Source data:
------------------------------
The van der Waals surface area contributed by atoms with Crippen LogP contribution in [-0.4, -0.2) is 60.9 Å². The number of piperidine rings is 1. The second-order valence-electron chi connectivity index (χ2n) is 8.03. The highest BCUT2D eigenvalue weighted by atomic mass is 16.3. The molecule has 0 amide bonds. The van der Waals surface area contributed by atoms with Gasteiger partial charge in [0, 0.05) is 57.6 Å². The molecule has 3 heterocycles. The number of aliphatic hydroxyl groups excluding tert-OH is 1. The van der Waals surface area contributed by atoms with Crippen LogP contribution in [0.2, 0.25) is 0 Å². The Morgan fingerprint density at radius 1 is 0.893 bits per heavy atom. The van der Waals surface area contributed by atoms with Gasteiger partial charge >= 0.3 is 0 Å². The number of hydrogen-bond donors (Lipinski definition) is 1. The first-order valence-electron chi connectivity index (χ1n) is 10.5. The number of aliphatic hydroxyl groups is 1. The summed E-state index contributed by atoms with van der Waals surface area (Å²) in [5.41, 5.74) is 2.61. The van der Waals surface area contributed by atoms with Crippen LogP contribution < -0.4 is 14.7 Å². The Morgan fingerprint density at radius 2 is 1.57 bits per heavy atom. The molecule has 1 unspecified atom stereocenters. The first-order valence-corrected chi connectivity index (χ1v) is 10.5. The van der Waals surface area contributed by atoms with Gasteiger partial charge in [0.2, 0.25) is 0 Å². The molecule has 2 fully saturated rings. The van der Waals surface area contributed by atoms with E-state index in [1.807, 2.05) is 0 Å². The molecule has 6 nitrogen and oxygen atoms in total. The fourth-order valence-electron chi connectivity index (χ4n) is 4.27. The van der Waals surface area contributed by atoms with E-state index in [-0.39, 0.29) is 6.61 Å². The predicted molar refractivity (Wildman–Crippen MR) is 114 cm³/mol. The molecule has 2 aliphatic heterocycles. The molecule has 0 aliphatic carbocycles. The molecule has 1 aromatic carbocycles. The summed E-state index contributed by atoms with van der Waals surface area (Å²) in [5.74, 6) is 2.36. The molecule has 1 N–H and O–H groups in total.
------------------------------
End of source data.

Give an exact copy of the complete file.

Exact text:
The van der Waals surface area contributed by atoms with Crippen LogP contribution in [-0.4, -0.2) is 60.9 Å². The number of piperidine rings is 1. The second-order valence-electron chi connectivity index (χ2n) is 8.03. The highest BCUT2D eigenvalue weighted by atomic mass is 16.3. The molecule has 0 amide bonds. The van der Waals surface area contributed by atoms with Gasteiger partial charge in [0, 0.05) is 57.6 Å². The molecule has 3 heterocycles. The number of aliphatic hydroxyl groups excluding tert-OH is 1. The van der Waals surface area contributed by atoms with Crippen LogP contribution in [0.2, 0.25) is 0 Å². The Morgan fingerprint density at radius 1 is 0.893 bits per heavy atom. The van der Waals surface area contributed by atoms with Gasteiger partial charge >= 0.3 is 0 Å². The number of hydrogen-bond donors (Lipinski definition) is 1. The first-order valence-electron chi connectivity index (χ1n) is 10.5. The number of aliphatic hydroxyl groups is 1. The summed E-state index contributed by atoms with van der Waals surface area (Å²) in [5.41, 5.74) is 2.61. The van der Waals surface area contributed by atoms with Crippen LogP contribution < -0.4 is 14.7 Å². The Morgan fingerprint density at radius 2 is 1.57 bits per heavy atom. The molecule has 1 unspecified atom stereocenters. The first-order valence-corrected chi connectivity index (χ1v) is 10.5. The van der Waals surface area contributed by atoms with Gasteiger partial charge in [0.2, 0.25) is 0 Å². The molecule has 2 fully saturated rings. The van der Waals surface area contributed by atoms with E-state index in [1.807, 2.05) is 0 Å². The molecule has 6 nitrogen and oxygen atoms in total. The fourth-order valence-electron chi connectivity index (χ4n) is 4.27. The van der Waals surface area contributed by atoms with E-state index in [-0.39, 0.29) is 6.61 Å². The predicted molar refractivity (Wildman–Crippen MR) is 114 cm³/mol. The molecule has 2 aliphatic heterocycles. The molecule has 0 aliphatic carbocycles. The molecule has 1 aromatic carbocycles. The summed E-state index contributed by atoms with van der Waals surface area (Å²) in [5.74, 6) is 2.36. The molecule has 1 N–H and O–H groups in total.